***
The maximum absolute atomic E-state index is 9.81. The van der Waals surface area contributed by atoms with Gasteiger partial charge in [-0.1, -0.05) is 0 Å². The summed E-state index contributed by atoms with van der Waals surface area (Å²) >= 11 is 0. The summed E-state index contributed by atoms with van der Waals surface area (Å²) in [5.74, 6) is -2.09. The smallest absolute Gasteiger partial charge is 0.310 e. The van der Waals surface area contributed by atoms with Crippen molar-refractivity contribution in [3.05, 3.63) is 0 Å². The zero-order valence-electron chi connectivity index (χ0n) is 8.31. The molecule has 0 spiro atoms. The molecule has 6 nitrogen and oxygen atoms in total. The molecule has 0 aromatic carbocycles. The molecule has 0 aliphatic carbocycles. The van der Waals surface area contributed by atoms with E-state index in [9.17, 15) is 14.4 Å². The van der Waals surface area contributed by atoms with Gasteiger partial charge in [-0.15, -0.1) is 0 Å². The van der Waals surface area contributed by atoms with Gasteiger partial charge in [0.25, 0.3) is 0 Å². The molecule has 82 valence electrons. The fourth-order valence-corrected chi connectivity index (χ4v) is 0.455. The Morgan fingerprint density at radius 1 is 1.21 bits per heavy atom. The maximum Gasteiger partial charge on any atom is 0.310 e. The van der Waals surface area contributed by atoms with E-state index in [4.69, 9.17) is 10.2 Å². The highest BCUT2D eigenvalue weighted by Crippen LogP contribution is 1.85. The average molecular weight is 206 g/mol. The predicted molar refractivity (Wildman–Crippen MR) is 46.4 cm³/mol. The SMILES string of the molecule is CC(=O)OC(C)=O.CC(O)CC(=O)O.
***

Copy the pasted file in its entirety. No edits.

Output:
The maximum absolute atomic E-state index is 9.81. The van der Waals surface area contributed by atoms with Gasteiger partial charge in [-0.1, -0.05) is 0 Å². The summed E-state index contributed by atoms with van der Waals surface area (Å²) >= 11 is 0. The summed E-state index contributed by atoms with van der Waals surface area (Å²) in [5.74, 6) is -2.09. The smallest absolute Gasteiger partial charge is 0.310 e. The van der Waals surface area contributed by atoms with Crippen molar-refractivity contribution in [3.05, 3.63) is 0 Å². The zero-order valence-electron chi connectivity index (χ0n) is 8.31. The molecule has 0 spiro atoms. The molecule has 6 nitrogen and oxygen atoms in total. The molecule has 0 aromatic carbocycles. The molecule has 0 aliphatic carbocycles. The van der Waals surface area contributed by atoms with E-state index in [9.17, 15) is 14.4 Å². The van der Waals surface area contributed by atoms with Gasteiger partial charge in [-0.15, -0.1) is 0 Å². The van der Waals surface area contributed by atoms with Gasteiger partial charge in [0.25, 0.3) is 0 Å². The molecule has 82 valence electrons. The fourth-order valence-corrected chi connectivity index (χ4v) is 0.455. The Morgan fingerprint density at radius 1 is 1.21 bits per heavy atom. The maximum Gasteiger partial charge on any atom is 0.310 e. The van der Waals surface area contributed by atoms with E-state index in [4.69, 9.17) is 10.2 Å². The highest BCUT2D eigenvalue weighted by Crippen LogP contribution is 1.85. The average molecular weight is 206 g/mol. The predicted molar refractivity (Wildman–Crippen MR) is 46.4 cm³/mol. The SMILES string of the molecule is CC(=O)OC(C)=O.CC(O)CC(=O)O.